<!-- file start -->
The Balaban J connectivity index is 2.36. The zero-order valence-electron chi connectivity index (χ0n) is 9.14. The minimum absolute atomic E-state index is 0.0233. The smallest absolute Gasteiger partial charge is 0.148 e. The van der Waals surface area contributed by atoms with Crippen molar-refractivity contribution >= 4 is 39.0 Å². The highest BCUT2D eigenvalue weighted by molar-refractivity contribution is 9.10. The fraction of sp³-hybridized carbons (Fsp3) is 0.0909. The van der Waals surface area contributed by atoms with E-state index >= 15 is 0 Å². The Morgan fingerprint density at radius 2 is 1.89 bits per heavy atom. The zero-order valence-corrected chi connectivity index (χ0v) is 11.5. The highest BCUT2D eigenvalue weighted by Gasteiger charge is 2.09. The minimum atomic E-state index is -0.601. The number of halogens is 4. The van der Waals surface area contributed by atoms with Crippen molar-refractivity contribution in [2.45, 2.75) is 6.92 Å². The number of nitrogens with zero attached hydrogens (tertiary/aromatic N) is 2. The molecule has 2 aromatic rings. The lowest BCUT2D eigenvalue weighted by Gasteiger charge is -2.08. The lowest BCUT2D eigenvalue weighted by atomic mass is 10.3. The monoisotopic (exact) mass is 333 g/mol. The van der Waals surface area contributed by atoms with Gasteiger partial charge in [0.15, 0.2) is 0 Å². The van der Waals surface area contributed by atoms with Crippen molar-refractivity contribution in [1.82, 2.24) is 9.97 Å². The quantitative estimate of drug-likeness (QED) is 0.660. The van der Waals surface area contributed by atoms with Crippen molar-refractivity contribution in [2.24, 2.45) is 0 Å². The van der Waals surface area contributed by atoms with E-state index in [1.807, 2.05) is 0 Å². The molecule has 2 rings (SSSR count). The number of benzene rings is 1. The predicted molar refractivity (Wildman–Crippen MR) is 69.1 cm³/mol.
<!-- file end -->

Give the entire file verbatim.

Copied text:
The Balaban J connectivity index is 2.36. The zero-order valence-electron chi connectivity index (χ0n) is 9.14. The minimum absolute atomic E-state index is 0.0233. The smallest absolute Gasteiger partial charge is 0.148 e. The van der Waals surface area contributed by atoms with Crippen molar-refractivity contribution >= 4 is 39.0 Å². The highest BCUT2D eigenvalue weighted by molar-refractivity contribution is 9.10. The fraction of sp³-hybridized carbons (Fsp3) is 0.0909. The van der Waals surface area contributed by atoms with E-state index >= 15 is 0 Å². The Morgan fingerprint density at radius 2 is 1.89 bits per heavy atom. The zero-order valence-corrected chi connectivity index (χ0v) is 11.5. The highest BCUT2D eigenvalue weighted by Gasteiger charge is 2.09. The minimum atomic E-state index is -0.601. The number of halogens is 4. The van der Waals surface area contributed by atoms with Crippen molar-refractivity contribution in [2.45, 2.75) is 6.92 Å². The number of nitrogens with zero attached hydrogens (tertiary/aromatic N) is 2. The molecule has 2 aromatic rings. The lowest BCUT2D eigenvalue weighted by Gasteiger charge is -2.08. The lowest BCUT2D eigenvalue weighted by atomic mass is 10.3. The monoisotopic (exact) mass is 333 g/mol. The van der Waals surface area contributed by atoms with Gasteiger partial charge in [0.15, 0.2) is 0 Å². The van der Waals surface area contributed by atoms with Crippen molar-refractivity contribution in [1.82, 2.24) is 9.97 Å². The quantitative estimate of drug-likeness (QED) is 0.660. The van der Waals surface area contributed by atoms with Crippen molar-refractivity contribution in [2.24, 2.45) is 0 Å². The van der Waals surface area contributed by atoms with E-state index in [1.807, 2.05) is 0 Å². The molecule has 2 rings (SSSR count). The number of benzene rings is 1. The predicted molar refractivity (Wildman–Crippen MR) is 69.1 cm³/mol.